The COVID-19 social distancing requirements have seen almost everyone face unexpected changes to their routines. Losing your job, working less hours, working from home and home schooling are all reasons your routine might look very different right now.
As part of this, we all have limited access to the other places that we might visit to make us feel good such as gyms, sporting facilities, shopping centres, the beach, national parks and social groups meaning we have less options for fun and stress relief.
The understandable feelings of loss, anxiety or even boredom can tempt us to turn to alcohol as a way of coping.
The danger is that without those normal routines and accountabilities (eg. driving), many of the normal barriers to excess have been removed.
Despite potentially offering a short-term fix, heavy consumption of alcohol decreases our general wellbeing, increases our risk of injury and disease, interrupts sleep patterns, and impacts on family dynamics. It also lowers our immune system at a time when we need our immune system to be especially strong.
It’s important to maintain light to moderate consumption of alcohol during this period, rather than giving in to the temptation of excess.
What is moderate consumption of Alcohol?
To cut the lifetime risk of harm from alcohol-related disease or injury, the Australian Guidelines recommend healthy adults should:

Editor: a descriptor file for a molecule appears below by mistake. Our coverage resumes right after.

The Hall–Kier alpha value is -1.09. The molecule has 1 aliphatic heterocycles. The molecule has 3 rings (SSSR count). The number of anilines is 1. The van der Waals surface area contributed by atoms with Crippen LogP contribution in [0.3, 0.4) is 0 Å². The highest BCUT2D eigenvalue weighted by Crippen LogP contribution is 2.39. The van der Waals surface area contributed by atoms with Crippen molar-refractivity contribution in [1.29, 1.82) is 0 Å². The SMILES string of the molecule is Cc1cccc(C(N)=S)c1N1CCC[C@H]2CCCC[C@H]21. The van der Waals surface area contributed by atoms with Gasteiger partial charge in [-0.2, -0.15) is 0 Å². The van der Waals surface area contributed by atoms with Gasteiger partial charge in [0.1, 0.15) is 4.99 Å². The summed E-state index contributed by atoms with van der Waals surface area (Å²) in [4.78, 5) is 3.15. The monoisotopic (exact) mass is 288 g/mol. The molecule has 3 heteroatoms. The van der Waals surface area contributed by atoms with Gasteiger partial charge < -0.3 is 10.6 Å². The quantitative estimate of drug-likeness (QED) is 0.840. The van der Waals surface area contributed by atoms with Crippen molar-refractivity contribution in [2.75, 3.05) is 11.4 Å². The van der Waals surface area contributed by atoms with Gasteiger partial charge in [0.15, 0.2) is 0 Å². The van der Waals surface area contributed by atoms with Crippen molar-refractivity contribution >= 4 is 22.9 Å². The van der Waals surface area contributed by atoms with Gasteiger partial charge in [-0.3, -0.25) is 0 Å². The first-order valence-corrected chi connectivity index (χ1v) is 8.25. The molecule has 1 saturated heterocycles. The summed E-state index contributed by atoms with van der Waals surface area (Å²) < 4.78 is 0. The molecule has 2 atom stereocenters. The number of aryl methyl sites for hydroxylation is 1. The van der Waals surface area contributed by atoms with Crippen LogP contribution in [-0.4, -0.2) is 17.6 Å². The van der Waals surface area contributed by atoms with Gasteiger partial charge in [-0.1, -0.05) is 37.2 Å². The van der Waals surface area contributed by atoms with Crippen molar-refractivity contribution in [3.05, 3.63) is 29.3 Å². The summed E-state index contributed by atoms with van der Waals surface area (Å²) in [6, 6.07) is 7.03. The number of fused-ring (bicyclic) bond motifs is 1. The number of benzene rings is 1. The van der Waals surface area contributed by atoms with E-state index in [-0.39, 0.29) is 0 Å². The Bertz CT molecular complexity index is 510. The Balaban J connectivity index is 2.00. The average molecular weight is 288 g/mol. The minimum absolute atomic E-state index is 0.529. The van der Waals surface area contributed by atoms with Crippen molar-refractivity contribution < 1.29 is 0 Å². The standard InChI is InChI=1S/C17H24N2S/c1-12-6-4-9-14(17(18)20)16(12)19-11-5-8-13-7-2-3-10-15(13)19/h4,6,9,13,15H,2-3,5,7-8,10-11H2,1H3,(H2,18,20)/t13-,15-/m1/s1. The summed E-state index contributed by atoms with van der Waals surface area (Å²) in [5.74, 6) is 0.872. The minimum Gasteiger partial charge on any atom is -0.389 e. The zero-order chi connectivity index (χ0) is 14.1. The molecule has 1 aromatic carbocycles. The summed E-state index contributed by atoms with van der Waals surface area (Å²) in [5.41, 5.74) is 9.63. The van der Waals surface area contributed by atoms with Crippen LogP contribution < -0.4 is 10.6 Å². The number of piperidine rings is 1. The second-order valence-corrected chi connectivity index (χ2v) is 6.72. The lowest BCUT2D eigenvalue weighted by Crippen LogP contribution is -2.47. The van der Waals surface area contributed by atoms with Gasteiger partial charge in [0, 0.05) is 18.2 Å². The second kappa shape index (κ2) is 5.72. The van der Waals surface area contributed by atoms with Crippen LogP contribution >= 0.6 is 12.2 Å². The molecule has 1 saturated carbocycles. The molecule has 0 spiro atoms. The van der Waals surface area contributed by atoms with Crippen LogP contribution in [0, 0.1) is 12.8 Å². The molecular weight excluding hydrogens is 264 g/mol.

- Drink no more than 10 standards drinks a week
- Drink a maximum of 4 standard drinks on any one day
- Have at least 1 or 2 alcohol-free days per week.
Health Direct provides information around what constitutes a standard drink and delves further into the benefits of reducing your alcohol intake.
Making healthy choices
Over the past few posts we have outlined the need to maintain our usual routines, stay connected, stay active and staying positive.
If you’re struggling to manage your stress levels and turning to alcohol or other vices, try making a list of all the things you enjoy and can do at present, and make an effort to do at least one of those things each day.
If you are not in quarantine, a daily walk around the neighbourhood for fresh air allowed, and is important for your mental and physical health. Other suggestions include:
- Practicing mindfulness and gratitude exercises or relaxation techniques (additional ideas for managing your mental health here)
- Home exercise and yoga workouts (see specific ideas here)
- Staying connected to your social groups through social media and online apps (check out our socialisation in isolation ideas here)
- Online book clubs and virtual travel and sightseeing (more examples here)
If you’re struggling, seek support
There are many resources available if you need more help.
- Most GP’s and health professionals are now offering telehealth services. Make an appointment and ask your GP for a referral to an appropriately trained counsellor.
- Hello Sunday Morning - on a mission to change the world’s relationship with alcohol, Hello Sunday Morning offers resources online and an app called Daybreak designed to support people looking to change their relationship with alcohol.
- Alcoholics Anonymous - an informal society of more than 2 million recovering alcoholics throughout the world, AA provides support to those who desire to stop drinking. While traditionally facilitated in face-to-face groups, AA is currently offering online meetings. Find out more by visiting the website or calling 1300 222 222.
- Lifeline: If you are experiencing a personal crisis, call 13 11 44.